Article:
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Public Buildings are not Friendly for Persons with Disabilities

sannaijazEnding violence against women/gender alliance Khyber Pakhtunkhwa and Federally administered tribal area (EVAW/G Alliance KP Fata) in collaboration with Shirkat Gah, UN Women and Social work department organized Award distribution ceremony and panel discussion for those human rights defenders who are contributing in their respective fields to end violence against all genders and groups. In those winners we had two females who are person with disabilities. Syeda Shabnum who wrote two books on women issues (Prose and Poetry) and Ms Afshan Afridi who is working for the rights of person with disabilities. Two of these women didn’t attend this event. Now the question raises what were the reasons behind their absence? The arrangements were good, high profile people like Australian High commissioner Margaret Edinson and country directors of INGOs and chairperson of departments from UoP were there. Tea was good, Media personnel were there. Any guesses? OK let me tell you .Event was held in Sahibzada Abdul Qayoom Museum Hall university of Peshawar. This building is not friendly, I mean its not accessible for person with disabilities. Our buildings should be barrier-free and adapted to fulfill the needs of all people equally. As a matter of fact, the needs of the disabled coincide with the needs of the majority, and all people are at ease with them. As such, planning for the majority implies planning for people with varying abilities and disabilities.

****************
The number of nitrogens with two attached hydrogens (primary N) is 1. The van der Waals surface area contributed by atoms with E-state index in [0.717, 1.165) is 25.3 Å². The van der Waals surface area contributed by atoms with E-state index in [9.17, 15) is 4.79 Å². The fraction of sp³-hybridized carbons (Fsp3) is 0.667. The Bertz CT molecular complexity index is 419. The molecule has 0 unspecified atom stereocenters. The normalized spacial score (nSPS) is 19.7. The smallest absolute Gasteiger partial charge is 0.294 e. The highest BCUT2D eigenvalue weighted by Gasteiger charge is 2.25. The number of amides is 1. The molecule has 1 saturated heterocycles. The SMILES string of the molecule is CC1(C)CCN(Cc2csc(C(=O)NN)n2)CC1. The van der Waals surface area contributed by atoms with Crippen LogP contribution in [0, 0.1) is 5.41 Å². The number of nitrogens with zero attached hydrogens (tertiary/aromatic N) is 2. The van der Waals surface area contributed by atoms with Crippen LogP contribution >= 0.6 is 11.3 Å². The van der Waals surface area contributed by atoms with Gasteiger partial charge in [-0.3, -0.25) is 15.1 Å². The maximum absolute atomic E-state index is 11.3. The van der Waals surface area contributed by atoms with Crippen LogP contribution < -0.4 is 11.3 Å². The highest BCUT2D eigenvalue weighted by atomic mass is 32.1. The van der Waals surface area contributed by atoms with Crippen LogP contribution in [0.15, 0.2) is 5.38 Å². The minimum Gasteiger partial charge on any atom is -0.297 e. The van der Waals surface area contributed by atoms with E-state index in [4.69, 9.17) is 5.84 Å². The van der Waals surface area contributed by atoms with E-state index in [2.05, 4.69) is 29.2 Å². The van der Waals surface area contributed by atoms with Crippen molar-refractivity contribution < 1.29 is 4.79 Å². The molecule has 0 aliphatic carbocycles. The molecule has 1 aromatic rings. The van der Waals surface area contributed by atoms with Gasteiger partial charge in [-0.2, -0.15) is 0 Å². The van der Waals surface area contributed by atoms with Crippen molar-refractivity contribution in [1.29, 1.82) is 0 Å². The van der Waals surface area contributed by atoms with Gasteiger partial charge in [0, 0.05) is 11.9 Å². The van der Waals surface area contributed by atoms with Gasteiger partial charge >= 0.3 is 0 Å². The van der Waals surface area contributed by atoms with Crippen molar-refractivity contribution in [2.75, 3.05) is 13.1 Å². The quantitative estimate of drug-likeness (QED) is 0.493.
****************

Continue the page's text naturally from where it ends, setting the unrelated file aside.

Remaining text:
Here I am not only talking wheelchair users but also about People with limited walking abilities, the sightless, the partially sighted and others. We sent their awards to their homes and one of these ladies Afshan Afridi said “We sometimes miss opportunities just because the lack of accessibility and limited mobility”

Syeda Shabnum Said “Few months back friends insisted to take me to the event and with their help  I attended the event and then due to injuries I was on bed for weeks”

I wish on this international human rights day we could start thinking about these persons with disabilities and can pass our reservations to decision makers that please do consider the accessibility of these people while planning building and especially those public buildings and educational institutions.

By Sanna Ejaz

The writer is a Chairperson Gandhara Center for Peace and Cultural Education. She blogs at




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